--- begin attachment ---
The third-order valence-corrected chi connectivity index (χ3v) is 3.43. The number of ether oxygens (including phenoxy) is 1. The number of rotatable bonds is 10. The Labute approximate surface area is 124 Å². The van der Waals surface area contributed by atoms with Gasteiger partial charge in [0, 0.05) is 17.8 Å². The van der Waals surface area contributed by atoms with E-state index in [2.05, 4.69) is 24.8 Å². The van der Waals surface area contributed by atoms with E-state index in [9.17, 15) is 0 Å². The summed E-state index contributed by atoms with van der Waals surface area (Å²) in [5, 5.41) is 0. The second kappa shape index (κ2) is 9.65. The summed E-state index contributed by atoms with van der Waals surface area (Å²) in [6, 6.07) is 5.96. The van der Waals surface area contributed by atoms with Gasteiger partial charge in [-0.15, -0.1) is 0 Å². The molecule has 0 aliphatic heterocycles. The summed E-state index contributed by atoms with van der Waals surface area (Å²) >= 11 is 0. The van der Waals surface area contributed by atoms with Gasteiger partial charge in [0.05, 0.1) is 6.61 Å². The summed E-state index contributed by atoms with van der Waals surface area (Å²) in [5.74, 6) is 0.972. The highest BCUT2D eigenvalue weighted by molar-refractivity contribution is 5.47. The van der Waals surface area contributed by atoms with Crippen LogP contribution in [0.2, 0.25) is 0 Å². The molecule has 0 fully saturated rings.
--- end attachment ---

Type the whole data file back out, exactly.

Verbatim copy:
The third-order valence-corrected chi connectivity index (χ3v) is 3.43. The number of ether oxygens (including phenoxy) is 1. The number of rotatable bonds is 10. The Labute approximate surface area is 124 Å². The van der Waals surface area contributed by atoms with Gasteiger partial charge in [0, 0.05) is 17.8 Å². The van der Waals surface area contributed by atoms with E-state index in [2.05, 4.69) is 24.8 Å². The van der Waals surface area contributed by atoms with E-state index in [9.17, 15) is 0 Å². The summed E-state index contributed by atoms with van der Waals surface area (Å²) in [5, 5.41) is 0. The second kappa shape index (κ2) is 9.65. The summed E-state index contributed by atoms with van der Waals surface area (Å²) in [6, 6.07) is 5.96. The van der Waals surface area contributed by atoms with Gasteiger partial charge in [-0.15, -0.1) is 0 Å². The molecule has 0 aliphatic heterocycles. The summed E-state index contributed by atoms with van der Waals surface area (Å²) >= 11 is 0. The van der Waals surface area contributed by atoms with Gasteiger partial charge in [0.05, 0.1) is 6.61 Å². The summed E-state index contributed by atoms with van der Waals surface area (Å²) in [5.74, 6) is 0.972. The highest BCUT2D eigenvalue weighted by molar-refractivity contribution is 5.47. The van der Waals surface area contributed by atoms with Crippen LogP contribution in [0.2, 0.25) is 0 Å². The molecule has 0 fully saturated rings.